3 dead in ferry fire; help came 3 hours later | Inquirer News

3 dead in ferry fire; help came 3 hours later

/ 05:34 AM August 29, 2019

ABLAZE AT SEA A baby and two other passengers died in the fire that engulfed the 991-ton Lite Ferry 16, which sailed from Samboan, Cebu province, to Dapitan City, Zamboanga del Norte. The Coast Guard said 245 people had so far been rescued but the boat’s official manifest listed just 172 passengers and crew. —ALLAN BARREDO/CONTRIBUTOR

Help arrived three hours after a fire engulfed a cargo and passenger ferry late Tuesday night while sailing from Samboan, Cebu province, to Dapitan City in Zamboanga del Norte province.

Three people, including a baby, were killed.


Two of the bodies were reportedly found in Dapitan’s coastal village of Guimputlan, according to Dr. Rolito Cataluña, city health officer.


Fire broke out near the engine room of Lite Ferry 16 about 3 kilometers off the Pulauan Port in Dapitan, according to Philippine Coast Guard (PCG)-Dapitan chief Cherry Rose Manaay. The incident happened 30 minutes before the boat was expected to arrive at the port at 1 a.m.

Authorities took five hours to put out the blaze, according to a statement issued by Danilo Lines Inc., operator of the 991-ton ferry.


To escape the inferno, the passengers and crew jumped off the boat into the cold water.

So far, 245 passengers and 23 crew members had been rescued by the Coast Guard, private vessels and fishing boats, Maanay said. The official manifest listed 172 passengers and crew.

It was not clear how many were on board. The Lite Ferry 16 can carry up to 317 passengers.

Wilfredo Castro, 30, a former radio broadcaster of Brigada News FM in Kidapawan City, said passengers noticed smoke coming from below the deck, where the engine was located.

Panicky crew

Castro, who spoke to the Inquirer by phone, recalled that the passengers had called the attention of the crew and inquired about the smoke, but they were advised to stay put.

By that time, crew members where already in panic, he said. Several of them rushed to the engine room but thick smoke made it difficult for them to go down, he added.

“There was no explosion. We saw thick smoke and then fire. I was just observing since I am located at the rear part of the boat,” Castro said.

By midnight, flames were coming out of the engine room, prompting many passengers and crew members to jump off the vessel.

Emmie Bara, the wife of one of the passengers, said that when her husband, Roger, called her up to tell her that the vessel was on fire, she could “hear people panicking, explosion and people shouting, ‘Jump! Jump!’”

Woman, children jump off

Roger was the driver of one of the buses on board the ferry, said Bara, who was interviewed over Cebu City-based radio station dyLA.

Castro said he first saw a woman jump off with children, followed by other passengers.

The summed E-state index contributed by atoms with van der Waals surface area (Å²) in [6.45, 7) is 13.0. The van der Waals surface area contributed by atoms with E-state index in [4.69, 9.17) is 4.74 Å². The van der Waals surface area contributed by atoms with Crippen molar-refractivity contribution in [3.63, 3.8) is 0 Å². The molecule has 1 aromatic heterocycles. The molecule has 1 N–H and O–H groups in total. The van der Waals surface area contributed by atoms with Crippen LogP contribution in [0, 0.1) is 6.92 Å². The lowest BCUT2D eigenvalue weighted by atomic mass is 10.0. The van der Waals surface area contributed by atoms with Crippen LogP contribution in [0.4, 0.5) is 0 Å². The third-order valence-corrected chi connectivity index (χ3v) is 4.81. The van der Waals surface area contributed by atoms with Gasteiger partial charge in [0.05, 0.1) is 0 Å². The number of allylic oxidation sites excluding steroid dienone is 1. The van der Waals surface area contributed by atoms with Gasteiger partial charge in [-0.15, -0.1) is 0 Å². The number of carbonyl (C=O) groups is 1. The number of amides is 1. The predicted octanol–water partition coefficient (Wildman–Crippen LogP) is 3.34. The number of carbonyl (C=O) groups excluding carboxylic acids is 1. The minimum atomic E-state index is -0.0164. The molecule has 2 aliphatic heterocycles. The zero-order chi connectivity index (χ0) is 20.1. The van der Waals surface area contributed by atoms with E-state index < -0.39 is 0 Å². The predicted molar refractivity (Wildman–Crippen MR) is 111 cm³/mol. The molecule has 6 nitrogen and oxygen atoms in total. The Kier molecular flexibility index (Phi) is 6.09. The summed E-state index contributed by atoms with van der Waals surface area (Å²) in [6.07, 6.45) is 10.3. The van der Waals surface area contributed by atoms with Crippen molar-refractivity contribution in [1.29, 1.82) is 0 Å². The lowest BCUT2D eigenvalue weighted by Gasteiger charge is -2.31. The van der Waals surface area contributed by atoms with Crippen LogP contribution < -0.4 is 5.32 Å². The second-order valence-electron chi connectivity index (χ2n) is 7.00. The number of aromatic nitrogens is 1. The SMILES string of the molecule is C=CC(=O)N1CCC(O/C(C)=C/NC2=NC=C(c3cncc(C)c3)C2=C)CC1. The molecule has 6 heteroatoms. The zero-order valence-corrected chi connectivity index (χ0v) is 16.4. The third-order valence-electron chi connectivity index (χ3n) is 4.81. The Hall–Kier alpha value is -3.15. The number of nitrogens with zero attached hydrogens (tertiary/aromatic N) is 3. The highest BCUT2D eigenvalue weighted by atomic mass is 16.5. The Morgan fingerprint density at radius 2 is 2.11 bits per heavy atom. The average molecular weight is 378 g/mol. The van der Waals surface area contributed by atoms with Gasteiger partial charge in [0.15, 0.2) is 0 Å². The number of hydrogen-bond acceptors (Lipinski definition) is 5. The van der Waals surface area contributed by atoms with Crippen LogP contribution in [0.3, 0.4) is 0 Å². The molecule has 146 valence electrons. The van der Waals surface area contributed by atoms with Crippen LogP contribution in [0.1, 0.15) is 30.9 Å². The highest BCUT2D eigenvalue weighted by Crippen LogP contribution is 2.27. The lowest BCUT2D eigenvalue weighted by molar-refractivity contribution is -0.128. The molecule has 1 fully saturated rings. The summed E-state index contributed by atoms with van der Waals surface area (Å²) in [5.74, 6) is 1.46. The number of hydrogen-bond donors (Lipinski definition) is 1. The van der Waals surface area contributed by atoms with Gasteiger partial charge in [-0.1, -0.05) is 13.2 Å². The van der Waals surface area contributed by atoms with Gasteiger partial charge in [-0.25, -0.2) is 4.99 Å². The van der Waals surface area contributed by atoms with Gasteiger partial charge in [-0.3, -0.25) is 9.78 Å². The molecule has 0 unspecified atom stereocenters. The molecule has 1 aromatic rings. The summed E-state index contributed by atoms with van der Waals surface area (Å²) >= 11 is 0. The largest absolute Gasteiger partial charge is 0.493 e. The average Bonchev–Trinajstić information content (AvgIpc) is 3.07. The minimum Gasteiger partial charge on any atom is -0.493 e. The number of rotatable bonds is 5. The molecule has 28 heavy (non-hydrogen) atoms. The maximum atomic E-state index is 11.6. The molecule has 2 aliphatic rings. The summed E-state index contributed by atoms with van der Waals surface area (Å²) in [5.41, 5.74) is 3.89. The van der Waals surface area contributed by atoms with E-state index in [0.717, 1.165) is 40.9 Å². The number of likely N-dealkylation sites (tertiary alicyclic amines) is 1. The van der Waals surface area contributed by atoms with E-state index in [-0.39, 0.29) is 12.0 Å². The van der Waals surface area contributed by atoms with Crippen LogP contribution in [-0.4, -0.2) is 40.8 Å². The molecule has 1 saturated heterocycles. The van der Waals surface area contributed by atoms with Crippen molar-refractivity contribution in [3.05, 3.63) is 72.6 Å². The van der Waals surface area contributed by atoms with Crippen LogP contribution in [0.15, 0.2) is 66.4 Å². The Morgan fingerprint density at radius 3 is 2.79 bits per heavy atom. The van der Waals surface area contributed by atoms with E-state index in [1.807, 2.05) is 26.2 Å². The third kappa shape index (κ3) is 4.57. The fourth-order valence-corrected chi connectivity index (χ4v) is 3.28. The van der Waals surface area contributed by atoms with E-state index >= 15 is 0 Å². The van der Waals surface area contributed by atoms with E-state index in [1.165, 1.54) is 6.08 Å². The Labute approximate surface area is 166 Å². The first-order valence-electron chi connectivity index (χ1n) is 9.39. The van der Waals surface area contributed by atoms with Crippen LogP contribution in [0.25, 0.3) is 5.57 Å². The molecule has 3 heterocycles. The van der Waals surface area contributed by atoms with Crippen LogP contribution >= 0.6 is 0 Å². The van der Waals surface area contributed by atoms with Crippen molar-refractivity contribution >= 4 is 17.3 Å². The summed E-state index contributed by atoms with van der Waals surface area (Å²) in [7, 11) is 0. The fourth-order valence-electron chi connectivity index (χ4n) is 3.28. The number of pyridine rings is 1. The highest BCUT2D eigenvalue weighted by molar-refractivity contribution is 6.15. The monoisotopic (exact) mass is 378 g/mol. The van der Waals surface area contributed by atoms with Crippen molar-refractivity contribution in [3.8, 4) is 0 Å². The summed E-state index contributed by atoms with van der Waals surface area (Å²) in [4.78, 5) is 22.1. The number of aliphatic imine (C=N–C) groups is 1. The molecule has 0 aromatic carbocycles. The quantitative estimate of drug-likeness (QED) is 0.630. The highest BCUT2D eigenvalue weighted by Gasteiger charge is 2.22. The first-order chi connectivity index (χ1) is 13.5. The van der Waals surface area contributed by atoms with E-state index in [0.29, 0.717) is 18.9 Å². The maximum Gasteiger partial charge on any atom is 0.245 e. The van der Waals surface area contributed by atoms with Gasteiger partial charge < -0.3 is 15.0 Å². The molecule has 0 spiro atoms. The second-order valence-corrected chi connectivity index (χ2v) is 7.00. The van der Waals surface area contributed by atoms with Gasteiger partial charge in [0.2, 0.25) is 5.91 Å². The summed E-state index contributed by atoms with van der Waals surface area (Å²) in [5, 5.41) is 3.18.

“We just observed and listened constantly from the remaining crew members. I was told that they already aired their call for help,” he narrated.

He said one crew member informed him that Coast Guard personnel were coming to help and that he discouraged him from jumping off because the water was bitingly cold.

Soon, passengers were grabbing life vests, Castro said.

SEA DISASTER Fire broke out near the engine room past 12:30 a.m. 3 kilometers off the Pulauan Port in Dapitan City. Passengers and crew had to jump off Lite Ferry 16 into the cold water to escape the inferno. —ALLAN BARREDO/CONTRIBUTOR


In a video he posted on social media, Castro said help arrived three hours after the fire broke out.

He himself jumped off from the burning vessel around 5 a.m. after a Dumaguete-bound Fast Cat boat went out to rescue them. The boat left Dapitan an hour earlier and was the first to respond to the distress call sent by the Lite Ferry 16.

Other vessels, like the MV Danica Joy, and fishermen from Selinog Island, which is part of Dapitan, also rushed to the scene to rescue the passengers.

Allan Barredo, a passenger of the Fast Cat, said the ferry was already on fire, including the vehicles on board, when they arrived.

At least 30 passengers wearing life vests were huddled at the rear—the only portion that had not yet caught fire.


The Dapitan City Disaster Risk Reduction and Management Office identified the fatalities as Chloe Labisig, 18 months, of Sibutad, Zamboanga del Norte; Danilo Gomez Sr., 60, of Zamboanga City; and Ronaldo Heneral, 65, of Sirawai, Zamboanga del Norte.

They apparently died from suffocation as they did not suffer any burns, Manaay said.

The management of Lite Ferry 16 said each passenger would receive at least P10,000 in cash assistance.

Some passengers were brought to the hospital for medical checkup while others were accommodated in hotels in Dipolog, said Fernando Inting, Lite Ferry Holdings Corp. chief operating officer, in a press conference in Cebu City.

Both Inting and Jonathan Imboy, Lite Ferry vice president for operations, said they had yet to determine the cause of the fire.

Inting said the vessel was 21 years old when Lite Ferry acquired it in 2015.

At least seven crew members were on the vessel when it was being towed by two tugboats back to Cebu City.

The Philippines, an archipelago of more than 7,000 islands, is plagued by poor sea transport, with badly regulated boats and ships prone to overcrowding and accidents.

Some 30 years ago, another ferry, the MV Doña Paz, collided with an oil tanker in an accident that claimed more than 4,000 lives in the world’s worst peacetime disaster at sea.

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—With reports from Dale Israel, Ador Vincent Mayol and AFP


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